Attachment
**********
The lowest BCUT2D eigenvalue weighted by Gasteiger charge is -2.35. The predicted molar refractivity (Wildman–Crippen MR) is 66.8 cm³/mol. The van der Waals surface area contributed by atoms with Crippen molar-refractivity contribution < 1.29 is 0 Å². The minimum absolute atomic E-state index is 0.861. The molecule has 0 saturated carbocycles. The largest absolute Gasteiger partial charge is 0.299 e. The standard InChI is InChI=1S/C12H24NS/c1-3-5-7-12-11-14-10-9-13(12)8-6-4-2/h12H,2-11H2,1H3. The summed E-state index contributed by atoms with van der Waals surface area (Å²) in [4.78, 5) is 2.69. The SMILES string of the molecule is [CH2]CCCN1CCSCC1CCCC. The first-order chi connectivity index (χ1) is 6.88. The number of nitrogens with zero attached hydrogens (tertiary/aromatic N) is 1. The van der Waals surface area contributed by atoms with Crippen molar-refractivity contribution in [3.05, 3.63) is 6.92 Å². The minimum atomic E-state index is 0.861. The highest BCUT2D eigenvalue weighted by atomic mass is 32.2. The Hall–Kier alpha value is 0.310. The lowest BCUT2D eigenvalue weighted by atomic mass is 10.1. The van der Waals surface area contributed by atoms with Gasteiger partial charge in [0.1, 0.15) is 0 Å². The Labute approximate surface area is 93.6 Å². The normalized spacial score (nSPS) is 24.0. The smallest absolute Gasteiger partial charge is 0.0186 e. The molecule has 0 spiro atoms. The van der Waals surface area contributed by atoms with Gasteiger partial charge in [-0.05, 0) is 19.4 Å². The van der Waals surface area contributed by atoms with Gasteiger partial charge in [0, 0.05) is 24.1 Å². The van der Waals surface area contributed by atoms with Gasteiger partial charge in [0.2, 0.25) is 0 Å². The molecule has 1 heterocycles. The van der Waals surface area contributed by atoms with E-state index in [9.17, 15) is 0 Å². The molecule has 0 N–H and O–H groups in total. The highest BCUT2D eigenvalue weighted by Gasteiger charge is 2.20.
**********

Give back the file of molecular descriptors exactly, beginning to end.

The lowest BCUT2D eigenvalue weighted by Gasteiger charge is -2.35. The predicted molar refractivity (Wildman–Crippen MR) is 66.8 cm³/mol. The van der Waals surface area contributed by atoms with Crippen molar-refractivity contribution < 1.29 is 0 Å². The minimum absolute atomic E-state index is 0.861. The molecule has 0 saturated carbocycles. The largest absolute Gasteiger partial charge is 0.299 e. The standard InChI is InChI=1S/C12H24NS/c1-3-5-7-12-11-14-10-9-13(12)8-6-4-2/h12H,2-11H2,1H3. The summed E-state index contributed by atoms with van der Waals surface area (Å²) in [4.78, 5) is 2.69. The SMILES string of the molecule is [CH2]CCCN1CCSCC1CCCC. The first-order chi connectivity index (χ1) is 6.88. The number of nitrogens with zero attached hydrogens (tertiary/aromatic N) is 1. The van der Waals surface area contributed by atoms with Crippen molar-refractivity contribution in [3.05, 3.63) is 6.92 Å². The minimum atomic E-state index is 0.861. The highest BCUT2D eigenvalue weighted by atomic mass is 32.2. The Hall–Kier alpha value is 0.310. The lowest BCUT2D eigenvalue weighted by atomic mass is 10.1. The van der Waals surface area contributed by atoms with Gasteiger partial charge in [0.1, 0.15) is 0 Å². The Labute approximate surface area is 93.6 Å². The normalized spacial score (nSPS) is 24.0. The smallest absolute Gasteiger partial charge is 0.0186 e. The molecule has 0 spiro atoms. The van der Waals surface area contributed by atoms with Gasteiger partial charge in [-0.05, 0) is 19.4 Å². The van der Waals surface area contributed by atoms with Gasteiger partial charge in [0, 0.05) is 24.1 Å². The van der Waals surface area contributed by atoms with Gasteiger partial charge in [0.2, 0.25) is 0 Å². The molecule has 1 heterocycles. The van der Waals surface area contributed by atoms with E-state index in [9.17, 15) is 0 Å². The molecule has 0 N–H and O–H groups in total. The highest BCUT2D eigenvalue weighted by Gasteiger charge is 2.20.